Ready to kick start your climbing journey? Here’s a brief overview with the key information you need to know.
Like with many other sports, the origins of rock climbing are unclear. But various forms of evidence suggest in ancient times it was used as a necessity, rather than a sport. For example, the American Southwest is scattered with evidence that suggests native tribes lived in the Mesa Cliffs, which could only be accessed by climbing. Towards the end of the nineteenth century, this adrenaline pumping activity had gone from a necessity to a recreational activity. Due to it’s sheer popularity, the world’s first mountaineering club was born in 1857, called the Alpine Club. Back then equipment was basic, but this club helped revolutionise the activity with advanced technology. These improvements enabled complex climbs to become possible and by the 1920s, mountaineering expeditions were happening all over the world. By the 1950s, this recreational activity had developed into an athletic sport. Climbing competitions were organised, where grades were used to determine the difficulty of each climb. Fast forward to today and speed climbing, lead climbing and bouldering are now included in the Olympics.
Indoor or outdoor?
There’s perks to both methods of rock climbing. The most obvious difference is that indoor climbing can be done all year round and you won’t be affected by weather conditions. Many people begin their climbing journey using indoor walls to build up their strength, skills and confidence. This method is ideal, as most climbing gyms have the routes marked with brightly coloured holds, meaning you can get your practice in before hitting an outdoor climb. Another factor to note is indoor climbing gyms have foam mats on the floor to create soft landings. Unlike outdoors, where it’s rocky and hard. Both methods have many of the same gear requirements so if you’re comfortable with indoor climbing, it could be an exciting challenge to try outdoor climbing. That being said, outdoor climbing requires more knowledge of systems, but the qualified guide who leads your trip will teach you all about this.
Types of climbing
There are a few different types of climbing, here are our top three:
Trad climbing (also known as traditional climbing) is a style of outdoor climbing, where the lead climber places removable protection along the route, which is then removed by the final climber when the pitch is complete. Due to climbers setting their own path and there being no route set in stone beforehand, trad climbing is often associated with exploration and adventure. However this also means there’s a greater risk factor than sport climbing.
Sport climbing uses permanent anchors fixed to the rock face for protection, where a rope that’s attached to the climber is clipped onto the anchors to assist a fall. Sport climbing is associated with flexibility, technique and strength and often follows more direct routes than traditional climbing.
Bouldering takes the best bits of rock climbing and condenses them down into just one boulder. It’s rock climbing stripped down to it’s essentials with no rope or harness and just a crash mat, your technique and strength.
Why we love it
Rock climbing has many benefits, both physically and mentally. Here’s a few of our favourites:
It strengthens your muscles. Rock climbing engages most muscle groups in your body, making it a full-body workout. From using your arms and legs to pull yourself up, to using your core to keep yourself balanced on the wall. Furthermore, the more you practice and increase your strength, the more improvement you’ll see with your balance. There may be the occasional injury, but unlike other sports such as running, rock climbing is a relatively low-impact exercise. Meaning it’s a great option for a full-body workout without the long lasting damage on your joints.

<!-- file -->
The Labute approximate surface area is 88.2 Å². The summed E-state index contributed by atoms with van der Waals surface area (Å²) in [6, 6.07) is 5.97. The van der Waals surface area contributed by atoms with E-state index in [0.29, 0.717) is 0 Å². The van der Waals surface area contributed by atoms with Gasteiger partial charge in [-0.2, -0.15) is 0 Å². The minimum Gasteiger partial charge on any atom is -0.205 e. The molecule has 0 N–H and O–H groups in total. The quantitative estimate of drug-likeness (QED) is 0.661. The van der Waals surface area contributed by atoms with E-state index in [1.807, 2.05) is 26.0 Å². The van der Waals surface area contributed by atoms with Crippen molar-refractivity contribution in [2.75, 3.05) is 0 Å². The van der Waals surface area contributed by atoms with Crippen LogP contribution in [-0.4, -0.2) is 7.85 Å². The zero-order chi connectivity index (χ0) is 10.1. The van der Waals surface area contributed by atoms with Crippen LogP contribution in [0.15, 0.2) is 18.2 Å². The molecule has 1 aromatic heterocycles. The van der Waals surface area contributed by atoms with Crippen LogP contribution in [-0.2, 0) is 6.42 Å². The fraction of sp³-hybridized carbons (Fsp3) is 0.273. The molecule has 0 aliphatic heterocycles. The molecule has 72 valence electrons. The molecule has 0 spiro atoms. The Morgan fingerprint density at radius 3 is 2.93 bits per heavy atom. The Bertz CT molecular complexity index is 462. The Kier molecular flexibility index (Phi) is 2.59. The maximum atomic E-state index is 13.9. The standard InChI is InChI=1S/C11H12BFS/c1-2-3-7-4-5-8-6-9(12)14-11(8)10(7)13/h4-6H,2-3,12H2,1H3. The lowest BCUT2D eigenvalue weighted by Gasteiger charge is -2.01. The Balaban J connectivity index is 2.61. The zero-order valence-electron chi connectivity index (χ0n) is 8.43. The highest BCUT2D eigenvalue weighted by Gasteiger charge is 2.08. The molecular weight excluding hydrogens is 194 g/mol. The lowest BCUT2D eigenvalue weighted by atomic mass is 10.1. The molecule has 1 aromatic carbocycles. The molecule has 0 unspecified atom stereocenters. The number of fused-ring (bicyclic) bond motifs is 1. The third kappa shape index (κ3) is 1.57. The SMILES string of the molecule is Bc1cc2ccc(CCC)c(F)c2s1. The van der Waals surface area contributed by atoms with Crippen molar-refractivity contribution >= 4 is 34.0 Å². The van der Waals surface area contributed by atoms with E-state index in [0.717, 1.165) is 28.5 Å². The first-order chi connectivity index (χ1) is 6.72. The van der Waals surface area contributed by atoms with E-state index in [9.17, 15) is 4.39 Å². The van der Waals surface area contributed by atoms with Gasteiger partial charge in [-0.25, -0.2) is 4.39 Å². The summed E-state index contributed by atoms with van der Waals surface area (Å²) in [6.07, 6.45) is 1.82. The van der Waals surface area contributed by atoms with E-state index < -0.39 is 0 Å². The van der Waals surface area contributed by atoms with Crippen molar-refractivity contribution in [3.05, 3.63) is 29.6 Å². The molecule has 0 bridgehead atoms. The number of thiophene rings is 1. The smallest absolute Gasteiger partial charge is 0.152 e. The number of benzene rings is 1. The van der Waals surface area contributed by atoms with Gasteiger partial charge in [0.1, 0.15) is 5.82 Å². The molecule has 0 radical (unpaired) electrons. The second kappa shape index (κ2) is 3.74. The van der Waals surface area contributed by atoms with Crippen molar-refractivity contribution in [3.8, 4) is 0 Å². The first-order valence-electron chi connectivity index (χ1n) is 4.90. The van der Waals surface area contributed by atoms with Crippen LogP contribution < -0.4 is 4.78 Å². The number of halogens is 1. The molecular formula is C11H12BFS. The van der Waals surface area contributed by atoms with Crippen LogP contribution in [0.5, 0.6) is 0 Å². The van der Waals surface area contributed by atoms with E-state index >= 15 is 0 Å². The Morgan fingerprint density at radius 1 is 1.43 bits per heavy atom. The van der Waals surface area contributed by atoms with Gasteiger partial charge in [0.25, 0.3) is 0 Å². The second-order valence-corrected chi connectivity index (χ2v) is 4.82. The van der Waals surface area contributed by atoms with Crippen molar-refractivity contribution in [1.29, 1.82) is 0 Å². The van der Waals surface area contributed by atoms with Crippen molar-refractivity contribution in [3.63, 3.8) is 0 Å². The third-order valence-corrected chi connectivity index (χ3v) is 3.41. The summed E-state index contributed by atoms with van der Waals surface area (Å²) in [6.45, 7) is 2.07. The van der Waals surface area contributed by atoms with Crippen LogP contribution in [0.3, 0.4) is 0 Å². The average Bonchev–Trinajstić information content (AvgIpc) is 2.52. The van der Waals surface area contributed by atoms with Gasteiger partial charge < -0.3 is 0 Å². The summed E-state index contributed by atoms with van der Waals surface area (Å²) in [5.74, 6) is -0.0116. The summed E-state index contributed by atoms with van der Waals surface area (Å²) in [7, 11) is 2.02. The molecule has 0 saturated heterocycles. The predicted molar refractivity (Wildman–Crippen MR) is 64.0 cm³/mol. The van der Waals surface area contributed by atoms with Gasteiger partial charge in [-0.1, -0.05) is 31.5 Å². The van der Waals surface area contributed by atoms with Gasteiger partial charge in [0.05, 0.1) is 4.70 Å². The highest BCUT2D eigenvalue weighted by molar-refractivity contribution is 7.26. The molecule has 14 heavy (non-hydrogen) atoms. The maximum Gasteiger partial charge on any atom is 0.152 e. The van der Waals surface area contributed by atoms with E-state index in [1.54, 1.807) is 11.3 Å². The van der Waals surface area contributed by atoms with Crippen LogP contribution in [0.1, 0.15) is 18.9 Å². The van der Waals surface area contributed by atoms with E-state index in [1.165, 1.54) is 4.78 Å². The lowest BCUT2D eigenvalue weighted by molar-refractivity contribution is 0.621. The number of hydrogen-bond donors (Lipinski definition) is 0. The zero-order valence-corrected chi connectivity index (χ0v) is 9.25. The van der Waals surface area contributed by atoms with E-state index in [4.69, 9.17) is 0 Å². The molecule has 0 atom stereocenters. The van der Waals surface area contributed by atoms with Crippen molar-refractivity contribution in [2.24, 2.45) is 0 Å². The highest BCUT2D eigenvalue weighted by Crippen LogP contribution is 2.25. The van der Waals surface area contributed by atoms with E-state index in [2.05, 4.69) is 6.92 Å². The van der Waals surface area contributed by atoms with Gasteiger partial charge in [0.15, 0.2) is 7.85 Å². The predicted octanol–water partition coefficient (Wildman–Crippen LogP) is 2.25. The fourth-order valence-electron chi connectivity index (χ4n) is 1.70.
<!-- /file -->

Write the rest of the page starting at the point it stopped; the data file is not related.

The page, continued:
It improves coordination. Not only is rock climbing perfect for improving physical health but it’s also great for the brain too. Your cognitive and problem-solving skills will be boosted from figuring out where to put your next foot or hand. We’re not saying you’ll get it right the first time, but through some trial and error you’ll become more familiar with what your body is capable of. Many climbers have said this fantastic activity dramatically focuses the mind and even has meditative effects sometimes. The self-awareness of being so high up with an end goal to get to can put many climbers into a flow state. Not to mention the huge sense of achievement you’ll get from reaching the top of the wall or cliff. Having said that, it’s not very often you’ll meet a climber who’s completely happy with their progress. Rock climbing often encourages ambition to reach the next height, which is fantastic for our mental well being as it gives us something to work towards.
It boosts your heart rate. Even from the very first step, pulling yourself up the climbing wall is hard work and will get your heart rate up. Meaning it’s not only your muscles that get a workout, but your heart too. Not to mention it dramatically improves flexibility from all the reaching and stretching that comes with climbing up a wall. Just one of the many reasons why we love it, as it’s one of those activities which is great for your physical health, but doesn’t feel like exercise.
It’ll take you to amazing places. From the Lake District to Portland, there are so many fantastic locations that are perfect for climbing and beautifully scenic at the same time. Where will you go next?
If you’re wanting to begin your rock climbing journey using indoor walls, we have a range of qualified guides on our website. Click here to view our trip for improving your rock climbing with a performance coach in Llanberis. But if you’re ready to challenge yourself with outdoor climbing, we have a selection of trips available in a variety of locations. Click here to view our range.